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The Grass so little has to do
by
Emily Dickinson


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The Grass so little has to do --
A Sphere of simple Green --
With only Butterflies to brood
And Bees to entertain --

And stir all day to pretty Tunes
The Breezes fetch along --
And hold the Sunshine in its lap
And bow to everything --

And thread the Dews, all night, like Pearls --
And make itself so fine
A Duchess were too common
For such a noticing --

And even when it dies -- to pass
In Odors so divine --
Like Lowly spices, lain to sleep --
Or Spikenards, perishing --

And then, in Sovereign Barns to dwell --
And dream the Days away,
The Grass so little has to do
I wish I were a Hay –

 
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Emily Dickinson (1830 – 1886) is considered a major American poet, though she was not accorded this honor until well after her death, when her younger sister discovered and began to share the enormous body of work that Emily left behind. A recluse who almost always wore white, Emily was born to a prominent Massachusetts family and spent the bulk of her life inside her home in Amherst. Only seven of her poems were published during her lifetime, and virtually none were published as originally written until the mid 1950s. (Emily’s odd punctuation, capitalization, and formatting did not meet with standard publishing  “approval” for earlier editions.)  There is a whimsical nature to many of her poems, although the subject of death was the most frequent recurring theme.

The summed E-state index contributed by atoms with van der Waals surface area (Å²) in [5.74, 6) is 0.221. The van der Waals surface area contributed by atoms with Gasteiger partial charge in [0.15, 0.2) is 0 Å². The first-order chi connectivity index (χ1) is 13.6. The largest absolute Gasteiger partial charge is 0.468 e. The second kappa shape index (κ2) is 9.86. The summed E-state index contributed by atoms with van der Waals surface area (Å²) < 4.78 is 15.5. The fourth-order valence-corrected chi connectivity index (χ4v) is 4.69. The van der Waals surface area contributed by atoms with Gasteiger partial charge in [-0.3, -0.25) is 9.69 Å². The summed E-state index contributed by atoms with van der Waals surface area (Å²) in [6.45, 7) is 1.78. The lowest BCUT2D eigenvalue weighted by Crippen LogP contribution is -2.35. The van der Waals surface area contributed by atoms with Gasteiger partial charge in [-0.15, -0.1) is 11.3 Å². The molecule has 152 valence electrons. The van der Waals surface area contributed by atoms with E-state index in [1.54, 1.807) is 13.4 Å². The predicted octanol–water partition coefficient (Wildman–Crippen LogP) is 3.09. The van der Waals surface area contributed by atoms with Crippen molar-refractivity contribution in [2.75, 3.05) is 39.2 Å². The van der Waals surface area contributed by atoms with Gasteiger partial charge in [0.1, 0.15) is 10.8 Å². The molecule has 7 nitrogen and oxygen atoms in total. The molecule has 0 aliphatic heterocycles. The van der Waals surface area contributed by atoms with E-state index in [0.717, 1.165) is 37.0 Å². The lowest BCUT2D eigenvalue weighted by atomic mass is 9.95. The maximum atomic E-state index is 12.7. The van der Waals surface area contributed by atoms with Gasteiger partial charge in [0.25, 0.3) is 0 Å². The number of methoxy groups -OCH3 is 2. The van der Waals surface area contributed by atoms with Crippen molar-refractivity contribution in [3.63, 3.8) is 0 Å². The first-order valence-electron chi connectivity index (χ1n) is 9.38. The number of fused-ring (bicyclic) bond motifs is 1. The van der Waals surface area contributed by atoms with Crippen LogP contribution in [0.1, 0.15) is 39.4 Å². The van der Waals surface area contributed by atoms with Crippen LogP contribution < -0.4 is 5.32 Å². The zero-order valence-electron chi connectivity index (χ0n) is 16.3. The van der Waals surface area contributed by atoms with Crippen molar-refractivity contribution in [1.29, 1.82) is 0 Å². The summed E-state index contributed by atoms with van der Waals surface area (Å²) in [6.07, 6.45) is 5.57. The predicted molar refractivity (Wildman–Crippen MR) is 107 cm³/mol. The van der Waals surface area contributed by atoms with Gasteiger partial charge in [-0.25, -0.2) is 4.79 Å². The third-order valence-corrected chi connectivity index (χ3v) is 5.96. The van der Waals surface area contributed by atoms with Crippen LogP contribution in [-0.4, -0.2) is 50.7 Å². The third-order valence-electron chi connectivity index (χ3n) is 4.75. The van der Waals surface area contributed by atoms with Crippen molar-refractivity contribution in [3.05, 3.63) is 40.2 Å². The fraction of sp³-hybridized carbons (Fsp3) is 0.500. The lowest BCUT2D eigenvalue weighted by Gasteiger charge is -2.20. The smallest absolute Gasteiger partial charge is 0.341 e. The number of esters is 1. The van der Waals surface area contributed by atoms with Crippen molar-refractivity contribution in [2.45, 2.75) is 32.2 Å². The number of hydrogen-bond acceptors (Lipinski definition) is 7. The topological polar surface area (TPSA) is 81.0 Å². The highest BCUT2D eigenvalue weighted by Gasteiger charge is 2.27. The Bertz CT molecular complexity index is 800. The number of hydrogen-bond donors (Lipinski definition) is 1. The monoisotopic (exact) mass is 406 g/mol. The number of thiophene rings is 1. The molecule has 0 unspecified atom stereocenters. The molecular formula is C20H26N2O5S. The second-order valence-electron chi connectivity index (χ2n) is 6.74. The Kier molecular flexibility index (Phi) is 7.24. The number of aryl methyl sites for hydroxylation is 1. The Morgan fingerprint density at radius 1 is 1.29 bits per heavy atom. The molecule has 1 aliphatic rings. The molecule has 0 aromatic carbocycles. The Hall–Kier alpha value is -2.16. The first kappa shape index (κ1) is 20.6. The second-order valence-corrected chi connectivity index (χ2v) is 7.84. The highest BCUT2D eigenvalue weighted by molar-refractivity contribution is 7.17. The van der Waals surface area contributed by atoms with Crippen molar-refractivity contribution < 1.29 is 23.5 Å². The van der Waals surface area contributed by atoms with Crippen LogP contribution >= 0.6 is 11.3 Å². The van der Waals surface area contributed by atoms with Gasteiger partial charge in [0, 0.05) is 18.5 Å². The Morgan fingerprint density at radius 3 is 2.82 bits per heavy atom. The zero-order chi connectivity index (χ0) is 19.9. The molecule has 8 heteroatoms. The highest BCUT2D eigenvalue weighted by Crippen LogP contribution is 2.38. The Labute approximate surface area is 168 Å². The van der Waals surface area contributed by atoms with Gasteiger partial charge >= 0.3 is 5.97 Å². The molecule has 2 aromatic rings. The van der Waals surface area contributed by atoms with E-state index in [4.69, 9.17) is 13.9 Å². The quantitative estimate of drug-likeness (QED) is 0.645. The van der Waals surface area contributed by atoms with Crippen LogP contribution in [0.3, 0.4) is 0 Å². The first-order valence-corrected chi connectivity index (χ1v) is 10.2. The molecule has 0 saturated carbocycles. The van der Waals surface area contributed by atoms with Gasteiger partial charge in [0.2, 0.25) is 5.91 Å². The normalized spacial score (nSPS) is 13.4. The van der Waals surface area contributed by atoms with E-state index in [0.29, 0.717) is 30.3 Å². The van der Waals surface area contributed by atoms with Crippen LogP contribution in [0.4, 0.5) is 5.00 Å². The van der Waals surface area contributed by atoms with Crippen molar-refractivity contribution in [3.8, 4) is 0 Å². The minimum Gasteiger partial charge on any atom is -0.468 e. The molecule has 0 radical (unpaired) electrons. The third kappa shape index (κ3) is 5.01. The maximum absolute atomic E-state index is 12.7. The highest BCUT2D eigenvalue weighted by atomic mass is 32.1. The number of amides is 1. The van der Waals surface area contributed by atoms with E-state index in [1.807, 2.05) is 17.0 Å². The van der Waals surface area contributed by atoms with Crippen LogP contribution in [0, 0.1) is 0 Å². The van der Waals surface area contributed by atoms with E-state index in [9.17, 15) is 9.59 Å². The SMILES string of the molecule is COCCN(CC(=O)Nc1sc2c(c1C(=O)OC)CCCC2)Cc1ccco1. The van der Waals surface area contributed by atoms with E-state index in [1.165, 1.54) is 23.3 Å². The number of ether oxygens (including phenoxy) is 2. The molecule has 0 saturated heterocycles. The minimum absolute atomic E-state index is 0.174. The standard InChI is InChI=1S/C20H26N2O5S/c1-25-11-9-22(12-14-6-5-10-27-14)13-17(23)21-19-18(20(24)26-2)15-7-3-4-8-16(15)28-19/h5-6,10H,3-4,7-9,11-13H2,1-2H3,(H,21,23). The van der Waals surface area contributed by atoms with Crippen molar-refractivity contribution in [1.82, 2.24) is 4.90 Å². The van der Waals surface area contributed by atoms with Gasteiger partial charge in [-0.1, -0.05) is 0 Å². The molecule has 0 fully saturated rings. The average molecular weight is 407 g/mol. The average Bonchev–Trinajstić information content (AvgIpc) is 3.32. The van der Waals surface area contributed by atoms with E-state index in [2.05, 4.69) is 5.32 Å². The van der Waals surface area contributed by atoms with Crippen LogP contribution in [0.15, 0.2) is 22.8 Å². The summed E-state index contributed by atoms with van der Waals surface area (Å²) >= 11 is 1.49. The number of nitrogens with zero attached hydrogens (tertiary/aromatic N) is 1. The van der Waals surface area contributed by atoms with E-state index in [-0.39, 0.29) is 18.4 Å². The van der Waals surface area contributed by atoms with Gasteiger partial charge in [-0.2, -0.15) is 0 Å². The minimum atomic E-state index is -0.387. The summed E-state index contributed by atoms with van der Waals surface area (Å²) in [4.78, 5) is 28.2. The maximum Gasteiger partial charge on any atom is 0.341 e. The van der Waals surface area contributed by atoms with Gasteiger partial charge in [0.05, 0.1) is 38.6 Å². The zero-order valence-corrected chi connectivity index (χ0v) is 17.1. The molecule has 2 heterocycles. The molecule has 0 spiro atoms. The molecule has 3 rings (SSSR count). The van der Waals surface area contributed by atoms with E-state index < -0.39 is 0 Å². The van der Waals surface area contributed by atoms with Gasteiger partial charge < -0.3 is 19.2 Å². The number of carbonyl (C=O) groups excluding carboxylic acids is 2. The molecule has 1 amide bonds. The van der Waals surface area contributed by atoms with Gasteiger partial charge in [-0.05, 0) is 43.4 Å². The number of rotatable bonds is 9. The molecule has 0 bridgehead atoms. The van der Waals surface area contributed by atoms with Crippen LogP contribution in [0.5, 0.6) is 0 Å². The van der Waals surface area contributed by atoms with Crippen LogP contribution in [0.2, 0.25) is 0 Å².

Post New Comment:
gigi:
Love the last line.
Posted 07/22/2014 05:32 AM
Katrina:
I love these oblique rhymes.
Posted 07/21/2014 11:23 PM


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